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Top End hosts Australia’s most “dangerous” Christian gathering

A near record crowd assembled at Morrow’s Farm in Katherine in the Northern Territory for the 49th annual Katherine Christian Convention over the May Day long weekend.


Indigenous and non-indigenous people travelled thousands of kilometres to be part of what has become the premier Christian gathering in the Top End. With an emphasis on sound Bible teaching and a focus on unity across cultural and denominational affiliations, the conference once again demonstrated true reconciliation as found in Jesus Christ.


Lisa Mumbin Brumby, MC. Credit: Phil Zamagias

This year’s theme was “Grace and Law” and keynote speaker, Jono Wright, delivered five talks from the Bible. “It’s not what we do that makes us right with God,” said Jono. “It’s what Christ has done and trusting in that alone for our relationship with God; so, grace, through faith.”

A major challenge for a speaker at KCC is the diversity of the audience, many of whom speak several languages while English may be their fifth or sixth.

Jude Long, Principal of Nungalinya College, had this to say about the talks: “The messages have been clear, contextual and practical. How do you cope when people sin? How do you welcome people back while keeping people accountable?”

“You should consider coming to KCC because it is downright dangerous.” — David Ould, Sydney Anglican minister

Nungalinya College, based in Darwin and responsible for training most of Australia’s Indigenous Christian workers, was the featured mission at KCC this year with Jude, staff and students encouraging people to study the Bible there.

Lisa Mumbin Brumby, a local Katherine woman, was again the MC. “I believe the strength of KCC is bringing everyone in as a child of God and to be part of God’s family; I believe that,” she said.

Jono Wright, KCC speaker

Jono Wright, KCC speaker. Credit: Phil Zamagias

Lisa is keen to have more visitors from “Down South” sharing in the convention. “We are all ‘One in Christ’, it doesn’t matter who we are, what language we speak, what colour we are,” she beamed. “When we accept Jesus Christ into our life and get to know him more and more, we become a great family. So if you don’t have any experience of Aboriginal people in the Northern Territory, make your way up here and visit us. Join us and experience our way of living and learning and growing in Christ.”

Each year KCC takes a lot of planning and effort on the ground. Simon McKee, the KCC Committee Secretary, said: “We expect the unexpected but overall we are extremely pleased with how KCC went this year. We’ve got a great number of volunteers from down south who have helped us stage the convention.”6

Sadly, this is the last year that the convention can be held at Morrow’s Farm because Bruce and Janine Morrow, who have donated their farm as the convention centre for two decades, need to pass on the baton.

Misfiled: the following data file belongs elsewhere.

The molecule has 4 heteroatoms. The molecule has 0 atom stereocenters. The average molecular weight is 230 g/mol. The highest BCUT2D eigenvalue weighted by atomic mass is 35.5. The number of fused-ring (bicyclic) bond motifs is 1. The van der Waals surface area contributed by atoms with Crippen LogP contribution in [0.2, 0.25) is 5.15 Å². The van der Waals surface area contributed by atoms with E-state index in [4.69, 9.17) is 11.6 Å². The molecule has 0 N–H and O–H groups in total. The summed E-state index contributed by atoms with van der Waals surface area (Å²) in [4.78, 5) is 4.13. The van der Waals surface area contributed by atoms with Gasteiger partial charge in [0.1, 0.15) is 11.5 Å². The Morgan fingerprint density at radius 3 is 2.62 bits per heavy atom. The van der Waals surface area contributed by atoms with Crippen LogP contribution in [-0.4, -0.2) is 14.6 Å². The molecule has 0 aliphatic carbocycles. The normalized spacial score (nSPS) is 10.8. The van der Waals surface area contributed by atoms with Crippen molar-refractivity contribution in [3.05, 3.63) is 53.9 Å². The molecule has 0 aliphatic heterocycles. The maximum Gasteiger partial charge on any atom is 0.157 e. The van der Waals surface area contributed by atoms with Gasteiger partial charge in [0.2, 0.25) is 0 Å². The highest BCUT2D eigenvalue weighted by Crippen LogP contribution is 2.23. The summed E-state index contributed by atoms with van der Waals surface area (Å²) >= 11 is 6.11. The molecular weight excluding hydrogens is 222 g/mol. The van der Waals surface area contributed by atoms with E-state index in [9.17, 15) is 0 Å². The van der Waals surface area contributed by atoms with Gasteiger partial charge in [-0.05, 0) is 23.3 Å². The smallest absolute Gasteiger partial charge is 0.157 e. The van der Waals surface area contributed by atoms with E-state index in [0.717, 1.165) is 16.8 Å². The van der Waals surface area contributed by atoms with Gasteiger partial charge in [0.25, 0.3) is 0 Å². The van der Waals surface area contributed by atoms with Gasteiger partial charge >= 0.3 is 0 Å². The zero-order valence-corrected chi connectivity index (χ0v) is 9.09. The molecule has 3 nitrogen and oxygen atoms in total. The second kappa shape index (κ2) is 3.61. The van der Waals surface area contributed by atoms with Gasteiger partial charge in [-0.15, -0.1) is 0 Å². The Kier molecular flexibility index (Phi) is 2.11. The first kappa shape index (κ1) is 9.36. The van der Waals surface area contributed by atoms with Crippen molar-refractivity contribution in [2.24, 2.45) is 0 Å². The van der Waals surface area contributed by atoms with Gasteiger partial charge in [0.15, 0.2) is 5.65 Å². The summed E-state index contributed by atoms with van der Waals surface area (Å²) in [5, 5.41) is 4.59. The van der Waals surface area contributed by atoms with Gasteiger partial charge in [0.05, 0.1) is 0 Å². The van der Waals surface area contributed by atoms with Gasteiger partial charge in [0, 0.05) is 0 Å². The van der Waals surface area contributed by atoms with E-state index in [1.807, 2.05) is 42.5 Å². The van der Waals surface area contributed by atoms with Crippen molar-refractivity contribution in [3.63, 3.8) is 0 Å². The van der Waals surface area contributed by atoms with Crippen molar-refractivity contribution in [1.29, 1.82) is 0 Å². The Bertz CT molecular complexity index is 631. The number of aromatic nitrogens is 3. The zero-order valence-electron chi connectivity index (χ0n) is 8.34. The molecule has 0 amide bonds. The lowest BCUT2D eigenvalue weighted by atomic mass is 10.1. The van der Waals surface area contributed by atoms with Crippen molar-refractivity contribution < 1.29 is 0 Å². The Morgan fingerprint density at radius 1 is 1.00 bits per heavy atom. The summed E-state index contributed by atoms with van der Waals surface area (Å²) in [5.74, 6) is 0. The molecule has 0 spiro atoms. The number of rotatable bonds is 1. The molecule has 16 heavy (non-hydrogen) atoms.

The committee is working hard to find a new venue. “We have some options but the issues are complex,” Simon said “But, God willing, there will be a KCC in 2017”.

The committee values the practical support of volunteers who travel to KCC in time to prepare the venue and serve by running the canteen, cleaning toilets, helping with children’s and youth programmes, crowd control, security, parking and other vital tasks.

Some come as individuals but others come as church work parties. Gavin Poole first brought a team from Cherrybrook Anglican Church in Sydney’s north to help with the youth programme in 2008. They had a team of 12 people who would work alongside local missionaries to run Bible studies and events for young people.

“It was good for our church. It helped us to look outwardly and helped us train our young people in youth leadership. We have definitely reaped the benefits of it and the programme continues now with local indigenous youth leaders,” said Gavin.

His colleague from Sydney’s Glenquarie Anglican Church, David Ould, came to KCC for the first time this year with a small team from his church.

 Women take the lead in worship at KCC.

Women take the lead in worship at KCC.

David had several reasons for making the trek to KCC. “We at Glenquarie are looking for a CMS missionary to support because our previous one retired,” he said “and we thought we would like one who was closer to us so that we could be more involved and supportive.

“We are also aware of our local indigenous people in Sydney’s southwest and wanted to be better informed. We also want to get our church excited about mission in the NT so that when we hook up with a CMS missionary we can get some real engagement happening.

“I’ve been astounded by the distance people will travel to come to this convention. It shows you how much they value it.”

When asked why people should consider coming to KCC, David sounded a warning. “You should consider coming to KCC because it is downright dangerous. You will get a broader view of ministry, a glimpse of what you could contribute your very short life to. There comes a moment for every Christian where you have to ask ‘What am I doing with my life?’ The NT is crying out for all kinds of people. Why not come and have a look?”

JoJo helps out with video.

JoJo helps out with video. Credit: Phil Zamagias.

The Indigenous church is under-resourced yet growing in strength and commitment to the Lord Jesus Christ. KCC is a unique gathering which helps encourage Christians in the walk with the Lord but more could be done.

Phillip Zamagias is Rector of Fred’s Pass Anglican Parish, NT.